You Have to Accept the Possibility That Your Relationship is Deeply Flawed

About a year ago at this time, I was at the lake.  It was day 6 of a “vacation” involving my husband, son and newborn daughter.  I had not slept more than 2 hours at a stretch (I did not know at the time that that would be the case for the next year.  I am quite certain I would have opened my wrists with a butter knife if I’d known, so maybe foresight isn’t what it’s cracked up to be).  I had been sweeping sand out of the same 15 square feet of camper trailer, 7 times a day, for 6 days.  It was either too windy or too hot to be outside with a baby for more than half an hour at a time, but try making a 3 year old boy understand and accept that that meant he couldn’t be outside unsupervised either.  I hadn’t seen a computer or TV for a week. 

One afternoon, with the baby girl miraculously sleeping, and the husband taking off a couple of hours from his busy fishing schedule (what a peach!), I opened up an old issue of Good Housekeeping that I found stowed in the back of a cabinet.  (That’s what it had come to).  I was enjoying the one small piece of sanity I had eked out:  the 4 o’clock beer.  The wonderful depressant effect lulled me into taking a quiz within the magazine.  On marriage.  And when it was over, I tallied up my sad, meager little points.  (Hey, maybe this was like golf, and the less points I had, the better!)  And when I compared the points to the evaluation at the end, I got this:  “You have to accept the possibility that your relationship is deeply flawed.”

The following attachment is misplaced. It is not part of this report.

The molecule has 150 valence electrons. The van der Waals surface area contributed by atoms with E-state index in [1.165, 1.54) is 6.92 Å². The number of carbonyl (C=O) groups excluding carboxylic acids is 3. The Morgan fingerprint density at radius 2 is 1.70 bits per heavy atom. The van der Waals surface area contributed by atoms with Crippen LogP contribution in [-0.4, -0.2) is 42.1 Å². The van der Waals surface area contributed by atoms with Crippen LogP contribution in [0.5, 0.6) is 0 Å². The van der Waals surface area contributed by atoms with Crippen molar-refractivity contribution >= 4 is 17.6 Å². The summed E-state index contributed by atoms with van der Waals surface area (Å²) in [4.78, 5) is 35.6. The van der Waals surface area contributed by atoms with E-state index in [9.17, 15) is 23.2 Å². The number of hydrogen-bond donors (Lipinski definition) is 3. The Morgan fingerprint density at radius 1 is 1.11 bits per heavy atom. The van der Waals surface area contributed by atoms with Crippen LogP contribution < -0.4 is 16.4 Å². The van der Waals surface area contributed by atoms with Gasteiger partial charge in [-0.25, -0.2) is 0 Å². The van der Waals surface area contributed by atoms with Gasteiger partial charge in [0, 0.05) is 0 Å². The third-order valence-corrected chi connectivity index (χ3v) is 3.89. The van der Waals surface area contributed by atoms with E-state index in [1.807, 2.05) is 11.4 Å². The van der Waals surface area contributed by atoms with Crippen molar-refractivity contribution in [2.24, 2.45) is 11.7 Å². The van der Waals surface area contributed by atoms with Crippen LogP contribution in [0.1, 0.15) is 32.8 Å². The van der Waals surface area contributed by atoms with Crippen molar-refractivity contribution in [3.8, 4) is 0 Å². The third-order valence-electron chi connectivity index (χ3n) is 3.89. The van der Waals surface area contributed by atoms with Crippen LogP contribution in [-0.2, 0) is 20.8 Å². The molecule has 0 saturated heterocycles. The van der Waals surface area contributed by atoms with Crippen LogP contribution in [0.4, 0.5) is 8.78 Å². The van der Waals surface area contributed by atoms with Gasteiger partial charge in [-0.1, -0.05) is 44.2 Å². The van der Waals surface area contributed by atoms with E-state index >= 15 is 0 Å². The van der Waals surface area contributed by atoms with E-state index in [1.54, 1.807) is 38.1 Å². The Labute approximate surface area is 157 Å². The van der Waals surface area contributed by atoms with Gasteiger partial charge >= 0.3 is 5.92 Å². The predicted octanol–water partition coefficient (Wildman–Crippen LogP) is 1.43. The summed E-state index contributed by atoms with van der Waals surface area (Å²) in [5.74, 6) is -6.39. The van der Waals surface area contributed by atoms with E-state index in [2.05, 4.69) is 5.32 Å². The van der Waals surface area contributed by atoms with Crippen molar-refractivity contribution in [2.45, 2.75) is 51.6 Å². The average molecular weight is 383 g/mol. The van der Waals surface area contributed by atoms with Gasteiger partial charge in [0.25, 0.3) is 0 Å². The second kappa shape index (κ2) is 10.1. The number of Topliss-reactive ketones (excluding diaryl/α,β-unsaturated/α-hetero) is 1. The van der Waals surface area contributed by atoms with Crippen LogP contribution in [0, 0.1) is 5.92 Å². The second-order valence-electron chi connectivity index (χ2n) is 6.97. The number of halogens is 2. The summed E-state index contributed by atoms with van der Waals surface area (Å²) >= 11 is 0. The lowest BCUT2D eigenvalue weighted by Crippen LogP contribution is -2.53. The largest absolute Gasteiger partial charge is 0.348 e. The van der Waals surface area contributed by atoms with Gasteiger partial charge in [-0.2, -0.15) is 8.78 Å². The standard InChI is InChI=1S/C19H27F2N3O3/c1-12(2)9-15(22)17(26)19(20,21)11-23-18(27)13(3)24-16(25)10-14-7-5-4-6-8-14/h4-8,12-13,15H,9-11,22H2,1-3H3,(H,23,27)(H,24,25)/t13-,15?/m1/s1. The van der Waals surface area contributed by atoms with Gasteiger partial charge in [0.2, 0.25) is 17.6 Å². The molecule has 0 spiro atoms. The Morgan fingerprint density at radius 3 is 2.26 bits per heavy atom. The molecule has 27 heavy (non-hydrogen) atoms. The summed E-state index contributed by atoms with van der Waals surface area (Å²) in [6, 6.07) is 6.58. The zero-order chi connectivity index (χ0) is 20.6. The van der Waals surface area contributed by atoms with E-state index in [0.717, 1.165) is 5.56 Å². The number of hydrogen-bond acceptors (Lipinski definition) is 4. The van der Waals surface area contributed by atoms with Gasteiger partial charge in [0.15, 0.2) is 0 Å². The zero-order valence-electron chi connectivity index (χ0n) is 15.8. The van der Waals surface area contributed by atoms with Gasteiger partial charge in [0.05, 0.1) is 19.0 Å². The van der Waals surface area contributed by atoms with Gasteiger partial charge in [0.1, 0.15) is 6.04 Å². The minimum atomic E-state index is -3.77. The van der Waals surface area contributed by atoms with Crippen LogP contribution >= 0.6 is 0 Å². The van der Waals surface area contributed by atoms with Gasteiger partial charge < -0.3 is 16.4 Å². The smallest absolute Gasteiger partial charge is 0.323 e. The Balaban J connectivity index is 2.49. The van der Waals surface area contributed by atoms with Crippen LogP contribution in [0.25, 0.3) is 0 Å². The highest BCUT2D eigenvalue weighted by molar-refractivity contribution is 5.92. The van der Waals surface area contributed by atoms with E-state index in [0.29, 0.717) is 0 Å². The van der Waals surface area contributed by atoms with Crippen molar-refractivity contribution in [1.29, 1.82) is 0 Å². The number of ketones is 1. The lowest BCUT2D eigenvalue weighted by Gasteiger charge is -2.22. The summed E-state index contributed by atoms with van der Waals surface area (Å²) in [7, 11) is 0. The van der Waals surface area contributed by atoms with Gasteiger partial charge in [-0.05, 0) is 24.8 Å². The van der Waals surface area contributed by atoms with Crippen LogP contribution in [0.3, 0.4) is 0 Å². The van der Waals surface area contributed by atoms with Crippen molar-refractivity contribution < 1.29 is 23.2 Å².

The sobbing and the laughter took turns.  I woke the baby.  I didn’t care.  After all I’ve put up with this week, some quiz was going to make me confront the big, ugly “truths” of my life?  Oh no.  You may have delicious bundt cake recipes, and fab ideas for what to do with leftover candle wax, but you WILL NOT increase my self-awareness, Good Housekeeping!  I bid you good day, and good riddance!

When my son and husband came back to the campsite, they found mommy hunched over the fire-pit, burning selected excerpts. 

I’m going back to the lake this week.  Rule #1:  Take more reading material.


3 responses to “You Have to Accept the Possibility That Your Relationship is Deeply Flawed

  1. I’m just laughing. And laughing. And laughing.

    It’s the image of you, fire-lit from below as you burn the magazine.

    I see cackling. Perhaps some muttering?

    Okay. Now I can go to bed.

  2. My favorite part of that assessment was how they couched it in so many qualifiers. Really, they could have left off the “You have to accept the possibility..” and just gone straight for, “You’re fucked. Move on.”

  3. I read a Jungian psycholgy book, a personality analysis. It, among many other useful ideas, suggested that to have 3 or 4 of the characteristics discussed in common with a mate would make for a dull relationship. Not enough conflict, or exposure to new ideas necessary for growth. 2 commonalities was recommended as best. They had nothing good to say about 1. These are the initials of the characteristics for Allen: ESTJ.
    Here are mine: INFP.

    And we lived happily ever after. Well… ever after. But it has never been dull. And I sure have grown.

    You write beautifully. This too is the basis for a short story.

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